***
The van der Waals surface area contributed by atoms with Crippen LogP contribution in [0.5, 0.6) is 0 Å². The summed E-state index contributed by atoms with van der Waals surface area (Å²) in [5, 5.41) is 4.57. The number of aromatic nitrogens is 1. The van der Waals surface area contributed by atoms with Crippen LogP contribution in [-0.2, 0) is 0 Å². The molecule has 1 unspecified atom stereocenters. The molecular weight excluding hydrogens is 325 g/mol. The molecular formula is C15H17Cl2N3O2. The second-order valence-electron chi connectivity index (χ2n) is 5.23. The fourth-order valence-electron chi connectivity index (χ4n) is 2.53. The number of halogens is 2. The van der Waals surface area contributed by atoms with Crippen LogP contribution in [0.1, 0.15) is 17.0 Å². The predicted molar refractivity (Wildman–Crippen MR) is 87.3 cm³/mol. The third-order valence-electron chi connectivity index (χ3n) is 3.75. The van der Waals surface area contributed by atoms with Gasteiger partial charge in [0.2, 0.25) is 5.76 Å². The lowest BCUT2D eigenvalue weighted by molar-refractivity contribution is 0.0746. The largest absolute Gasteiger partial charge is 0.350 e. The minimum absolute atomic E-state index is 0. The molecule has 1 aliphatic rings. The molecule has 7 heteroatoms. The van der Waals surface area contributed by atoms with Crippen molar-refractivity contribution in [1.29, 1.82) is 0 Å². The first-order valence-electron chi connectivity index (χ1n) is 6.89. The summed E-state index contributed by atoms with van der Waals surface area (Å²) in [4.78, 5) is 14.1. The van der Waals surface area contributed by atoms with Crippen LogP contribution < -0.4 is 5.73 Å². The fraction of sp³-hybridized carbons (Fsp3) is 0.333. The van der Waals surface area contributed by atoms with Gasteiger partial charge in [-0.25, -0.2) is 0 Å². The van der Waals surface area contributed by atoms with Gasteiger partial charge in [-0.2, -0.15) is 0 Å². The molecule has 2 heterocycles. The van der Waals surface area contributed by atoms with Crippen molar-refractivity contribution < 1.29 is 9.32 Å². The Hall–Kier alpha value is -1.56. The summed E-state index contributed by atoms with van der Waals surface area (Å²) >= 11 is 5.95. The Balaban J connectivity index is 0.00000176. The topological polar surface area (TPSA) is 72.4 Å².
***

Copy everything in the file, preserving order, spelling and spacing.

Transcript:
The van der Waals surface area contributed by atoms with Crippen LogP contribution in [0.5, 0.6) is 0 Å². The summed E-state index contributed by atoms with van der Waals surface area (Å²) in [5, 5.41) is 4.57. The number of aromatic nitrogens is 1. The van der Waals surface area contributed by atoms with Crippen LogP contribution in [-0.2, 0) is 0 Å². The molecule has 1 unspecified atom stereocenters. The molecular weight excluding hydrogens is 325 g/mol. The molecular formula is C15H17Cl2N3O2. The second-order valence-electron chi connectivity index (χ2n) is 5.23. The fourth-order valence-electron chi connectivity index (χ4n) is 2.53. The number of halogens is 2. The van der Waals surface area contributed by atoms with Crippen LogP contribution in [0.1, 0.15) is 17.0 Å². The predicted molar refractivity (Wildman–Crippen MR) is 87.3 cm³/mol. The third-order valence-electron chi connectivity index (χ3n) is 3.75. The van der Waals surface area contributed by atoms with Gasteiger partial charge in [0.2, 0.25) is 5.76 Å². The lowest BCUT2D eigenvalue weighted by molar-refractivity contribution is 0.0746. The largest absolute Gasteiger partial charge is 0.350 e. The minimum absolute atomic E-state index is 0. The molecule has 1 aliphatic rings. The molecule has 7 heteroatoms. The van der Waals surface area contributed by atoms with Crippen molar-refractivity contribution in [1.29, 1.82) is 0 Å². The first-order valence-electron chi connectivity index (χ1n) is 6.89. The summed E-state index contributed by atoms with van der Waals surface area (Å²) in [4.78, 5) is 14.1. The van der Waals surface area contributed by atoms with Crippen LogP contribution < -0.4 is 5.73 Å². The fraction of sp³-hybridized carbons (Fsp3) is 0.333. The van der Waals surface area contributed by atoms with Gasteiger partial charge in [-0.25, -0.2) is 0 Å². The van der Waals surface area contributed by atoms with Gasteiger partial charge in [-0.2, -0.15) is 0 Å². The molecule has 2 heterocycles. The van der Waals surface area contributed by atoms with Crippen molar-refractivity contribution < 1.29 is 9.32 Å². The Hall–Kier alpha value is -1.56. The summed E-state index contributed by atoms with van der Waals surface area (Å²) >= 11 is 5.95. The Balaban J connectivity index is 0.00000176. The topological polar surface area (TPSA) is 72.4 Å².